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Reflections on SB 50 going down in flames


While the mainstream media was deep into mourning the defeat of Sen. Scott Wiener’s SB 50 -- critical headlines from as far away as The New York Times, declaring California, Mired in a Housing Crisis, Rejects an Effort to Ease It -- the good news is that the majority of the State Senate, with little thanks to most Bay Area legislators, saw through the misguided legislation and rejected Senate Bill 50.

They recognized that a vote for SB 50 did not address our housing needs, without creating significant unintended consequences. They had the wisdom to avoid a promised cure that would have killed the patient. They stopped it from getting the 21 votes it needed to lumber to the Assembly for further deliberation.

Additional good news is most Senators noticed that both the San Francisco and Los Angeles Boards of Supervisors also opposed SB 50. And their vote acknowledged the position of the League of California Cities, the most respected professional body representing California communities.

And there is yet one other element of good news. A knowledgeable colleague in Sacramento told me days before the final vote that Sacramento hallways were crowded with well-paid, pro-development, pro-investor, and pro-real estate lobbyists schmoozing with Senators, in the hope of pressuring them to vote for SB 50. Proportionate to power and money, there were only a handful of grassroots lobbying groups there, but still, the voices of constituents prevailed.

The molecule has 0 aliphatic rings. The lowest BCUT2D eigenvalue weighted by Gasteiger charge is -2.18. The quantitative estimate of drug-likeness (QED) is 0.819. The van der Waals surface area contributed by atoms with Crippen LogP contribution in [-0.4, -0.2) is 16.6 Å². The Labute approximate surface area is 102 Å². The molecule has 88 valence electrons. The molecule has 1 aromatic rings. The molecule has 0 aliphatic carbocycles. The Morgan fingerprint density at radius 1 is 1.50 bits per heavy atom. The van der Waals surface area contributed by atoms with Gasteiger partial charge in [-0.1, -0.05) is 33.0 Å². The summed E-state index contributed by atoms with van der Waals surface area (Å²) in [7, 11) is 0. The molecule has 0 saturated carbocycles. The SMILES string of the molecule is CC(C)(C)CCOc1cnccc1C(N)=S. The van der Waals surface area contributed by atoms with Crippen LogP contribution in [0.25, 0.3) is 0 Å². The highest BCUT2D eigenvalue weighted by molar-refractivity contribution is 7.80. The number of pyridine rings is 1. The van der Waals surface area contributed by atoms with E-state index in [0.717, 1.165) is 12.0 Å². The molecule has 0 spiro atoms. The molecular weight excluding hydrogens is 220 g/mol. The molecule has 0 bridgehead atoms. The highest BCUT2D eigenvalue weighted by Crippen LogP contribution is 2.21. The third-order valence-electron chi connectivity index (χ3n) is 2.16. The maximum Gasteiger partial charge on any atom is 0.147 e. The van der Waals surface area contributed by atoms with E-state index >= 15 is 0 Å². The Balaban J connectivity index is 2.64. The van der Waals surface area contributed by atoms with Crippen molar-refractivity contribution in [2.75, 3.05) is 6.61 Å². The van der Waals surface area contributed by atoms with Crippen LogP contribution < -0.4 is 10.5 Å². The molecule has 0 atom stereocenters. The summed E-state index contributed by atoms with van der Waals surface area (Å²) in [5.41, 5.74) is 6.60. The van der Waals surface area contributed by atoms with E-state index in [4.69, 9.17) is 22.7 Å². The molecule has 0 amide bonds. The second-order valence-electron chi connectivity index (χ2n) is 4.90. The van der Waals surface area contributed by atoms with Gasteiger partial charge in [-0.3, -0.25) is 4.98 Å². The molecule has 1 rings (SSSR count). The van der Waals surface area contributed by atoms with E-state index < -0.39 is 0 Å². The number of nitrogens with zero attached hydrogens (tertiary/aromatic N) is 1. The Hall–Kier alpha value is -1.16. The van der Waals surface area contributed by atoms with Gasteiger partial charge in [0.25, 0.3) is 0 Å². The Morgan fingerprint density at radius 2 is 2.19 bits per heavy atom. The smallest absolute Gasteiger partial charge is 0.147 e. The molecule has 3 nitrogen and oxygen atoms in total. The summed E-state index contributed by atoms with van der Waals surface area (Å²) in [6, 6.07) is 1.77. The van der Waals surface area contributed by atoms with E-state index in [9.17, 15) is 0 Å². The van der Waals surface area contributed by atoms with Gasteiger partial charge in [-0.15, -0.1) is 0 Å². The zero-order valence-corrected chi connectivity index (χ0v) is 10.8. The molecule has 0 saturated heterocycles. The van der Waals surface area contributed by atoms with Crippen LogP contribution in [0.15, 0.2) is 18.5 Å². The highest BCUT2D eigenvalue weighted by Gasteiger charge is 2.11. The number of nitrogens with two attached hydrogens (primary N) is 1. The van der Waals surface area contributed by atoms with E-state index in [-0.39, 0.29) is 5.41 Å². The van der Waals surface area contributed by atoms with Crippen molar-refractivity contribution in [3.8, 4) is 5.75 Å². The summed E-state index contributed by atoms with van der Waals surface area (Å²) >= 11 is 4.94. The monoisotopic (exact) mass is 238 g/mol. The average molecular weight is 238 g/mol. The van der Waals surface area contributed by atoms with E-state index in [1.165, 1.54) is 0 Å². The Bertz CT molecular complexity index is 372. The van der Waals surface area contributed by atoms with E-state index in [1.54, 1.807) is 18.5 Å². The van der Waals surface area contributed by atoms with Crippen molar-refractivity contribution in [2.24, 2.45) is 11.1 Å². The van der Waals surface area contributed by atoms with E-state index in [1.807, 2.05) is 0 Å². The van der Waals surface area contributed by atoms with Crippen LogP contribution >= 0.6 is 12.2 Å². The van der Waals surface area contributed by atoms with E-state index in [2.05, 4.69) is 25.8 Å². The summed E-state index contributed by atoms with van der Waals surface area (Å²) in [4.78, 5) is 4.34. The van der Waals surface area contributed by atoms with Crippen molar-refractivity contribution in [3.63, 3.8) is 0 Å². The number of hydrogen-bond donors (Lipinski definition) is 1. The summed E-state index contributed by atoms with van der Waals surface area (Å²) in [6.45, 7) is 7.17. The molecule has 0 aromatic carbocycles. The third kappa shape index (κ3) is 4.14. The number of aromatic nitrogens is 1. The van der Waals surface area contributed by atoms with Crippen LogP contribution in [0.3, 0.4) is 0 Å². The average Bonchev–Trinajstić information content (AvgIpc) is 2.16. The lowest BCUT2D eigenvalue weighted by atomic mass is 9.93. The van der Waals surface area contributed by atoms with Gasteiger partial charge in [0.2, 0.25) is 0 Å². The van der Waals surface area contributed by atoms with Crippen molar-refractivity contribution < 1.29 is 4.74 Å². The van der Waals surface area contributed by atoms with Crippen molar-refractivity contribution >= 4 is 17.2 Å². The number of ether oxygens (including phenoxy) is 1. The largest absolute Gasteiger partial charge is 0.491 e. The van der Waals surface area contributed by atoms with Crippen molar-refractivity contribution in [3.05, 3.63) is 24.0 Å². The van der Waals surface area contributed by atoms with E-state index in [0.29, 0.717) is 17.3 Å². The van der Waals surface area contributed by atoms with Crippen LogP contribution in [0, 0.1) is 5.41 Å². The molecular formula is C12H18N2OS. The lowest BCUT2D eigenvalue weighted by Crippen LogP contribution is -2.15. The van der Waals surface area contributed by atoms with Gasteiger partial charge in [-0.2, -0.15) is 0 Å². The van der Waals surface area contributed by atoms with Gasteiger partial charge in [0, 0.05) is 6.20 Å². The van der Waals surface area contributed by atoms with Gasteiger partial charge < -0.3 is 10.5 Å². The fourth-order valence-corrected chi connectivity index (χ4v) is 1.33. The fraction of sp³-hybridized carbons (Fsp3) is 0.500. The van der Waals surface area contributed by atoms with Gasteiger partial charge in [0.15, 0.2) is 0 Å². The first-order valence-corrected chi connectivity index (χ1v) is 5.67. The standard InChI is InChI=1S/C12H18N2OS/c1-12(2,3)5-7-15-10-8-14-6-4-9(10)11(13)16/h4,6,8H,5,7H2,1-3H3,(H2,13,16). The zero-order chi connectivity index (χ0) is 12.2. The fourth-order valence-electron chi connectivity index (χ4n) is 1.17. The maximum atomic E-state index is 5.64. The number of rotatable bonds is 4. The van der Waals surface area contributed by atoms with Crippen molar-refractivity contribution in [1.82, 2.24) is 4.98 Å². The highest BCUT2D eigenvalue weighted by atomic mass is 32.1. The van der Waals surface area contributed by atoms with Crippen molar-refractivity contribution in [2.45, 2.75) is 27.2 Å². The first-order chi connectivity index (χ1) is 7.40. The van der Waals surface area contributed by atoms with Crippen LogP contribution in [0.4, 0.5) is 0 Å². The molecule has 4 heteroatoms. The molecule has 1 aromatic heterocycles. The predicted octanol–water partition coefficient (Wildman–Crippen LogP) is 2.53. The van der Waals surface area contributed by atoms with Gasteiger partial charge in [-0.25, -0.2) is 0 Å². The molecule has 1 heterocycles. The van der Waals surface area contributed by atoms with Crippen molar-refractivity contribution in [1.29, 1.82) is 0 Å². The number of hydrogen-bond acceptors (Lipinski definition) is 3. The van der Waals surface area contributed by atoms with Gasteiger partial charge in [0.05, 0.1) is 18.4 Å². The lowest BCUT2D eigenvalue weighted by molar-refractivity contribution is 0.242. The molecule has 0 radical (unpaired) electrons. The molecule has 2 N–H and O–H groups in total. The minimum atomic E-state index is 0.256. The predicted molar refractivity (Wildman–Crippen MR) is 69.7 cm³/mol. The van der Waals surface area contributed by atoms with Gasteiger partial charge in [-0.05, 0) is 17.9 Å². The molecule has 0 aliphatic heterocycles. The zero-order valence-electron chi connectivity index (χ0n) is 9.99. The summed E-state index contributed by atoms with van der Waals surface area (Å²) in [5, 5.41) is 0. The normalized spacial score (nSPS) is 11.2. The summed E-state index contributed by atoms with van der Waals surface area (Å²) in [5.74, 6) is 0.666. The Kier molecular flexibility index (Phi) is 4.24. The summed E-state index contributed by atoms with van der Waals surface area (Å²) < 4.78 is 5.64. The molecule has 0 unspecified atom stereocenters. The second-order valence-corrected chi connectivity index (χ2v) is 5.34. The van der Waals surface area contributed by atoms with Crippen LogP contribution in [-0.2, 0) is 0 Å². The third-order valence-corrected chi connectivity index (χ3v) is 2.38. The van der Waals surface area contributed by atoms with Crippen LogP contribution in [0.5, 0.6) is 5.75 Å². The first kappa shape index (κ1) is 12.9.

David won over Goliath.

The SB 50 Backstory

The CASA Compact

In 2017, backed by a well-funded marketing campaign, the Silicon Valley Leadership Group, the Bay Area Council, the Metropolitan Transportation Commission, and their go-along–to-get-along lackey, The Association of Bay Area Governments (ABAG), created and promoted the CASA Compact. CASA (the acronym doesn’t stand for anything) was an elaborate 18-month long process that promoted “regional planning” at the behest of Bay Area power-brokers. Except for the largest Bay Area cities, the majority of the 101 cities of the Bay Area weren’t included.

The CASA goal was clear: Propose an elaborate package of housing legislation that Bay Area legislators would push through during the 2018-2019 sessions. They built their marketing around what they called “The three P’s: Preservation, Protection, and Production: each being equal components to their proposal to end “the housing affordability crisis.”

But a fatal flaw of their effort was that Senator Wiener’s SB 50 neither preserved, nor protected, nor provided affordable housing.

The Tangled History of Senators Toni Atkins, Scott Wiener, Mike McGuire, Nancy Skinner & Others